(July 30, 2018) Recently, two retrospective studies were published about the effects of analgesics, or pain relievers, on ovarian cancer. The information is actually a culmination of two studies, both of which have led researchers to believe that there is an association between regular use of analgesics and both reduced risk of, and increased survival in, ovarian cancer patients.
The study in The Lancet Oncology, which combined the Nurses’ Health Study, Nurses’ Health Study II, as well as information from the Surveillance, Epidemiology, and End Results (SEER) registry was gathered to look at a population of almost 1,000 women with epithelial ovarian cancer with a documented history of using aspirin or non-aspirin non-steroidal anti-inflammatory drugs (NSAIDs). The report concluded that women who took analgesics, even after diagnosis, had up to a 30% improvement in survival.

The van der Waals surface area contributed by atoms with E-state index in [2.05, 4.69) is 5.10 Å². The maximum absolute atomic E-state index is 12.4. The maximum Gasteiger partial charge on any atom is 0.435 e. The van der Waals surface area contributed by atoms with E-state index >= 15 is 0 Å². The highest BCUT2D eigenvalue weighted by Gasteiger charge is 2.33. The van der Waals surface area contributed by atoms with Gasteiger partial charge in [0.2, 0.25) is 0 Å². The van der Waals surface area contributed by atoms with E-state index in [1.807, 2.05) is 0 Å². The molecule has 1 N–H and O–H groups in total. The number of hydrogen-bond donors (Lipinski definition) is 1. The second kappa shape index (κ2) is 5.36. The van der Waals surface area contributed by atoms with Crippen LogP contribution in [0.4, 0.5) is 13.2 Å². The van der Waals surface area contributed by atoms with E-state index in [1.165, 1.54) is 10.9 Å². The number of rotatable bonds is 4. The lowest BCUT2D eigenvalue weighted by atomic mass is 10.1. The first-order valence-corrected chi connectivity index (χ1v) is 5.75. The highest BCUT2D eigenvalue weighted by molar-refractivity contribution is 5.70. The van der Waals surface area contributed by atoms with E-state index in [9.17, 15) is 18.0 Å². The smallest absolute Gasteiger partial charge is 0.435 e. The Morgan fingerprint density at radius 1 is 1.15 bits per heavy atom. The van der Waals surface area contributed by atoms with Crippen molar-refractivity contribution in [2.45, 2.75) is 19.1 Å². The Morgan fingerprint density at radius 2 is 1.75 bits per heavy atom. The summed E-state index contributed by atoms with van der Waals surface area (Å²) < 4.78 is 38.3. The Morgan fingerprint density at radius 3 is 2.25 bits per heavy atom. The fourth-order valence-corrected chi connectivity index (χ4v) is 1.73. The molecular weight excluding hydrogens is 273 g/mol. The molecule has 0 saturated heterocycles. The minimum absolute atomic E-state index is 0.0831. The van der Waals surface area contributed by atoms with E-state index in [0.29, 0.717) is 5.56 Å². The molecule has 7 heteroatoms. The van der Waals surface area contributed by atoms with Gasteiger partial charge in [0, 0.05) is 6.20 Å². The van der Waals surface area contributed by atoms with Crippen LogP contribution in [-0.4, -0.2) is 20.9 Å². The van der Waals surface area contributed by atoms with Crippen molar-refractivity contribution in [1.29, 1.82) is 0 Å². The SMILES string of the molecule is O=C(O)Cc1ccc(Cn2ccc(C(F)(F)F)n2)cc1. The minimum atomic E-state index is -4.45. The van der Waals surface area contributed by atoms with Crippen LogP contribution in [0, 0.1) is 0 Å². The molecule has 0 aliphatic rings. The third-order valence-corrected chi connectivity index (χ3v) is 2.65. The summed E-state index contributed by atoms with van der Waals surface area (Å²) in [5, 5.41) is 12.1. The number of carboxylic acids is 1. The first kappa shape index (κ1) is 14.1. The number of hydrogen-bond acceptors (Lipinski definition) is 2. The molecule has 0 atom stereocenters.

For the study published in the Journal of the National Cancer Institute, researchers collected data from 13 studies worldwide and asked 750,000 women about their use of aspirin and NSAIDs. The women were then tracked for several decades in order to see who developed ovarian cancer. The report stated that, even though 3,500 women were diagnosed with ovarian cancer over the course of the study, taking a daily analgesic such as aspirin reduced the risk by 10 percent.
The authors of the first study concluded that, “…if these results are confirmed in further studies, further research should explore potential synergistic effects of anti-inflammatory medications used in combination with standard ovarian cancer therapies to improve the prognosis for patients diagnosed with ovarian cancer.”